1 Pesky Word That Kills Your Loglines DEAD

Writing Loglines and Pitches

Loglines can be pesky little things. For the uninitiated, loglines are those 1-2 sentence descriptions of your story (aka ‘short pitch’ if you’re a novelist).

When I work with my Bang2writers, one thing I’ve noted is most really struggle with them. Yet being able to pitch our stories in just a sentence or two actively helps us SELL them to literary agents, publishers, producers, filmmakers, audiences or readers in …

  • Cover letters
  • Query Emails
  • Pitchfests (both online & in real life)
  • Meetings and networking events (‘What are you working on?’)
  • Writing contests, schemes and initiatives
  • Funding bids with investors
  • Kickstarter, IndieGoGo and Unbound campaigns
  • Online listings – Amazon, Netflix, Prime etc

In other words, as most of us know already … A great logline can make ALL THE DIFFERENCE in getting our writing in front of the right people!

Yet over the years, I noticed writers really struggle at PITCH LEVEL. This struggling has had a real knock-on effect on whether writers got read requests, meetings, even writing contacts and jobs.

In other words, it didn’t matter HOW great their novels or screenplays were, because they were sunk by their loglines. They never got off the starter blocks with agents, publishers, producers or filmmakers! Supersadface.

How NOT To Write A Pitch

There are multiple ways NOT to write a logline, including mistakenly thinking they’re taglines. But I’m going to assume you know that already, so I’m going to jump ahead to the biggest pitch killer of all … VAGUENESS.

It’s really tough to explain ‘vagueness’ because as a concept, is in itself … VAGUE!! How can I demonstrate there’s not enough information ABOUT a story to to explain the story?? YARGH.

So step forward Brave Banger Alexia, who kindly allowed me to focus on her logline in my recent B2W case study Why A Vague Logline Kills Your Pitch Dead.

In the article, I put hers under the microscope. Here it is …

After he unexpectedly befriended his favourite actor, a nine-year-old kid must protect the Hollywood star’s secret, even if that means losing both his mother and his innocence. 

As mentioned in the case study, this is NOT a ‘terrible’ logline. However, it does do something I see A LOT in loglines, which is what B2W calls describing ‘around’ the story. For more details and my conclusions on Alexia’s actual logline, CLICK HERE.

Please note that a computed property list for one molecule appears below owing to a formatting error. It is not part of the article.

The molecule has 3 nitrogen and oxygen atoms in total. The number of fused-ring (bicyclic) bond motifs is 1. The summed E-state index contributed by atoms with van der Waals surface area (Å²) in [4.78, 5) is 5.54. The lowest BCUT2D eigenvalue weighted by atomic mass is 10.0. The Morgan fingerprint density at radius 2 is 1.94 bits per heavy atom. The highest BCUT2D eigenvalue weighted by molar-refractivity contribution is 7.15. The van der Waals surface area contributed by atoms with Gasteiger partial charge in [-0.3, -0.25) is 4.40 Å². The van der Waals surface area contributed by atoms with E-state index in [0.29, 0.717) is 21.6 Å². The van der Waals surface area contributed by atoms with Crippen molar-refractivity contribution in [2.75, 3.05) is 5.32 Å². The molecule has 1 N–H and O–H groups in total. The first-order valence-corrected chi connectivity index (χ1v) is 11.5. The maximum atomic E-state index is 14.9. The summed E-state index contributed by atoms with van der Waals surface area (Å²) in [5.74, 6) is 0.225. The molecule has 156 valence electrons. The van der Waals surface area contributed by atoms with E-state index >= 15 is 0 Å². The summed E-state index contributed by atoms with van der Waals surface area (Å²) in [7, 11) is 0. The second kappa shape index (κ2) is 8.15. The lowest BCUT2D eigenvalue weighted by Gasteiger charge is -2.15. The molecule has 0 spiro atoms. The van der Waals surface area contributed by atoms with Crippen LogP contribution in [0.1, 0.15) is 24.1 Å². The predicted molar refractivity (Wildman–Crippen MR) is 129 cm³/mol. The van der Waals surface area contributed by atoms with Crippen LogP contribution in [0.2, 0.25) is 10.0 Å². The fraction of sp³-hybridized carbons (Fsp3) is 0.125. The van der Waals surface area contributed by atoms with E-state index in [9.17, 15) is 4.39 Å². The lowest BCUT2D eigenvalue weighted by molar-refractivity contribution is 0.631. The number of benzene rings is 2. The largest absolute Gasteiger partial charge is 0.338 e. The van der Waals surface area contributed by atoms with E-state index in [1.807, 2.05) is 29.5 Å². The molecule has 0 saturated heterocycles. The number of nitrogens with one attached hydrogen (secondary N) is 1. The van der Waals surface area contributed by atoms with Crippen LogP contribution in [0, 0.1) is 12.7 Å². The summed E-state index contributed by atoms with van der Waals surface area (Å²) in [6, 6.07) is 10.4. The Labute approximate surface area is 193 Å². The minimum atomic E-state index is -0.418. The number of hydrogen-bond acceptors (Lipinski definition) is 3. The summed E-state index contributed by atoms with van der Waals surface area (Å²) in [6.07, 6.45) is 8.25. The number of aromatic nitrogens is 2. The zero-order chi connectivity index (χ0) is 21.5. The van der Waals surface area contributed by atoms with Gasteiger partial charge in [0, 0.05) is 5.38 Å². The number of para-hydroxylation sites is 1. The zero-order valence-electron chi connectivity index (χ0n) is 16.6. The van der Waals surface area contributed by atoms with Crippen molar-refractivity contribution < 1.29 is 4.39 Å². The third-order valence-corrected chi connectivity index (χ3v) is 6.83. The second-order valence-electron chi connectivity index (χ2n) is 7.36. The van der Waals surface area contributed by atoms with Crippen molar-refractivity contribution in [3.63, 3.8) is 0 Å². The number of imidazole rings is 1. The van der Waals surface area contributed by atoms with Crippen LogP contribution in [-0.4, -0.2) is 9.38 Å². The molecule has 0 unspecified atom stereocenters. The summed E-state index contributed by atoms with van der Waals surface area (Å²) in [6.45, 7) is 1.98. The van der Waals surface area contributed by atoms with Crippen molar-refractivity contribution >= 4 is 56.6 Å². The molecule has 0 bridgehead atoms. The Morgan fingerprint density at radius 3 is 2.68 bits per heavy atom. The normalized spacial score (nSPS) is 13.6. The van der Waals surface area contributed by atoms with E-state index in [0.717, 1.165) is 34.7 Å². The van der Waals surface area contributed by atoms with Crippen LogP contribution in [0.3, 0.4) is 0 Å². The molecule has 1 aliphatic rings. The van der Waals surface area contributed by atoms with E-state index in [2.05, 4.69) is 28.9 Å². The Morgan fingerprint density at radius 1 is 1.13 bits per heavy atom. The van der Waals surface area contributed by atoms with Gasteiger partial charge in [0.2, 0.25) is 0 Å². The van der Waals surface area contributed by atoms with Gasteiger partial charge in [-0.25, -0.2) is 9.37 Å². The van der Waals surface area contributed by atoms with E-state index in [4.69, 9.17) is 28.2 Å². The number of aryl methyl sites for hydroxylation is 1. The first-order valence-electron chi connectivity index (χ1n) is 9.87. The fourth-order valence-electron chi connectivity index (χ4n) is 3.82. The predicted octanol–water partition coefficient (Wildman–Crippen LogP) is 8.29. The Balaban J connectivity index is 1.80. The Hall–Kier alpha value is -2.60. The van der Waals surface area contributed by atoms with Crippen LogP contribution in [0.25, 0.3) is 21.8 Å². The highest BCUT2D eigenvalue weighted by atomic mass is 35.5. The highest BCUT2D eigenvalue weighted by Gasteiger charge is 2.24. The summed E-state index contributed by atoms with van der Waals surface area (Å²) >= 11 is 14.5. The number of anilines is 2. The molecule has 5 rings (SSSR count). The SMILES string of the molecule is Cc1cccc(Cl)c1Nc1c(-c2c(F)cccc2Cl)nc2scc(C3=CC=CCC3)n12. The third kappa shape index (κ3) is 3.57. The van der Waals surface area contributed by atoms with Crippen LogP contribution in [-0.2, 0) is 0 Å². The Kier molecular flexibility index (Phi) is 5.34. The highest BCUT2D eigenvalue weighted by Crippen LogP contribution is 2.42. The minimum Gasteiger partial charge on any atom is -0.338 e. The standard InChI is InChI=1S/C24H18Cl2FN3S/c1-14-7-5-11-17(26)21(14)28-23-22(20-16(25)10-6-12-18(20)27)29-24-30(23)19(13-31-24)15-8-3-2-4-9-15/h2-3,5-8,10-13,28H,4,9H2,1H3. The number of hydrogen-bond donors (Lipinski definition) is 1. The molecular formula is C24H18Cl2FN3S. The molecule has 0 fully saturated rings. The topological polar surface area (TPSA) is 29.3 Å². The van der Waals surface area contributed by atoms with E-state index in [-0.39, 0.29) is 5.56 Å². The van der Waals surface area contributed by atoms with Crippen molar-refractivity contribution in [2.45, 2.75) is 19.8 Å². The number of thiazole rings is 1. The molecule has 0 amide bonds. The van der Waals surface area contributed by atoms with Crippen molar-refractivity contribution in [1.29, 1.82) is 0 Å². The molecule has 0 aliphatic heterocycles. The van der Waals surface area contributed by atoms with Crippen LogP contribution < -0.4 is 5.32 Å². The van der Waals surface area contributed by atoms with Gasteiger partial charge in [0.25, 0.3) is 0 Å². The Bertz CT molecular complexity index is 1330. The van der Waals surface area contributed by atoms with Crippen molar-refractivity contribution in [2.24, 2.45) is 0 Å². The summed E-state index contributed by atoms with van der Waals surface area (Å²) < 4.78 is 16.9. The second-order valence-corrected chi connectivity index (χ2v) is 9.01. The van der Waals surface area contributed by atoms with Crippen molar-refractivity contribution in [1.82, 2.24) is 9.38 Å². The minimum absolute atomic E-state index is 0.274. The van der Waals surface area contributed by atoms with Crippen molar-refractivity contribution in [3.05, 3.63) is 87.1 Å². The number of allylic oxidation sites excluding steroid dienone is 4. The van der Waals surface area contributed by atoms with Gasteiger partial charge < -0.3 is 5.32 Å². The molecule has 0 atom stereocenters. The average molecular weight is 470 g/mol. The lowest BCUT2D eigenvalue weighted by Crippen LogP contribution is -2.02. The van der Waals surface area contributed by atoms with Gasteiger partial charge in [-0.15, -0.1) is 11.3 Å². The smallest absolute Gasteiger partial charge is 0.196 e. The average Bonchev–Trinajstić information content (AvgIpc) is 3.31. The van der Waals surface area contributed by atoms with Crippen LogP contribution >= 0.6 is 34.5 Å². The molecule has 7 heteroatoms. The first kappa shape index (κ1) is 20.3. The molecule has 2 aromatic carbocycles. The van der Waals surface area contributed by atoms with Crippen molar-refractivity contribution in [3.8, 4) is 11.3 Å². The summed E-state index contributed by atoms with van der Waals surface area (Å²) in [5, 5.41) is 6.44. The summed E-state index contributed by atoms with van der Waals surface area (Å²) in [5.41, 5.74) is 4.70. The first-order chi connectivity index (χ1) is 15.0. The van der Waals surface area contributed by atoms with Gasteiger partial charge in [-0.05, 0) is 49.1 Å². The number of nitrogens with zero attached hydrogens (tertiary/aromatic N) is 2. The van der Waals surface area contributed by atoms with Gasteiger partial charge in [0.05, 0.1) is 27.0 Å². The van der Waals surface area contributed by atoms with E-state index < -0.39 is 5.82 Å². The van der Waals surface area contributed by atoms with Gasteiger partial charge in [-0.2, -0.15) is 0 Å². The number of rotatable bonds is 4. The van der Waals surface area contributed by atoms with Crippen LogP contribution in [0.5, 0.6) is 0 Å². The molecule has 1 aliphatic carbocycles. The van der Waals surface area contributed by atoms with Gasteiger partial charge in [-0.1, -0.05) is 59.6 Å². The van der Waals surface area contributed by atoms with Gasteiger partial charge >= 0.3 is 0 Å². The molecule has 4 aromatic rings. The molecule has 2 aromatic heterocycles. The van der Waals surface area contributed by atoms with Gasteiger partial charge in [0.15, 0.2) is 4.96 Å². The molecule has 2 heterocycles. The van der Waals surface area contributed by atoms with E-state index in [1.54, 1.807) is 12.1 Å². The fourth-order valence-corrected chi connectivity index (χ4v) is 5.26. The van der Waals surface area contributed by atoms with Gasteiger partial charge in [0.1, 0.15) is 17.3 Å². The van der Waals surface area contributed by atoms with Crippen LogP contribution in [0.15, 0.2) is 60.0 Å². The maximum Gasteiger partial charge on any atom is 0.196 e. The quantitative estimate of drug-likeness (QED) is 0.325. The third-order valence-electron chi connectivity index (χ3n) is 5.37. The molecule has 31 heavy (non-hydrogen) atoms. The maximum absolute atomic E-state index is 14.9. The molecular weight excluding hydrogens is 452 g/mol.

However, there’s a single pesky word that frequently POPS UP when writers describe ‘around’ the story and it’s in Alexia’s, too. I’ll tell you what it is, after the jump.

That 1 Pesky Word??

It’s ‘SECRET’.

That’s right … the secret to **not** ‘describing around the story’ is ban yourself from using the word ‘secret’!!!

Like so many writers, Alexia thought it was more intriguing to ‘hold back’ the TRUE hook of the story by using the word ‘secret’. I can’t tell you how many loglines I see that use this pitch-killing word.

But why is it such a problem? Here goes …

1) ‘Secret’ could mean literally anything

I have seen multiple loglines with this vague word. As a result, it’s not clear what the actual plot could be. It’s one of those ‘one size fits all’ kind of words, which is the very last thing you want in a pitch! The whole point of a logline is you want your story to seem COMPELLING. What’s compelling about being samey? Answer: nothing.

TOP TIP:  ‘Secret’ is samey – you want your logline to be compelling!

2) ‘Secret’ hides the storyworld, genre and tone of the story

Because the word ‘secret’ is so vague, I’ve seen it applied to rom coms, horrors, crime fiction, dramas … you name it! As a result I’ve no idea about the type or style of story I am dealing with. A great logline gives us an idea of WHAT the story is, but also WHO it is for and WHY. You can’t do that by describing ‘around’ the story.

TOP TIP: ‘Secret’ doesn’t give us a sense of audience. 

3) ‘Secret’ is just dull!

There’s no substitute for the real HOOK of the story. The hook is what makes a logline truly compelling and grabs industry pros, making them WANT to read your novel or script. (By the way, I cover this in detail in the new B2W online mini course, Logline Hacks). Put simply, that pesky word ‘secret’ sucks out all the FLAVOUR and makes your logline too ‘vanilla’.

TOP TIP: ‘Secret’ is too vanilla.

Last Thoughts

Stay away from ‘one size fits all’, samey, vanilla words like ‘SECRET’ in your logline. These only make you describe ‘around’ the story … Instead, get to the heart of the matter — the NITTY GRITTY!! Hook us by telling us exactly what the story is.

Want MORE Logline Help? 

No problem – B2W’s got you covered! Sign up for B2W’s new online mini course, Logline Hacks! This mini course is a comprehensive, step-by-step guide to creating your own logline or short pitch for your spec screenplay or unpublished novel, avoiding the common mistakes and pitfalls. Using tried and tested methods – or ‘logline hacks’ – this mini course will change how you view loglines and enable you to get to the heart of your story. ENROLL NOW. 

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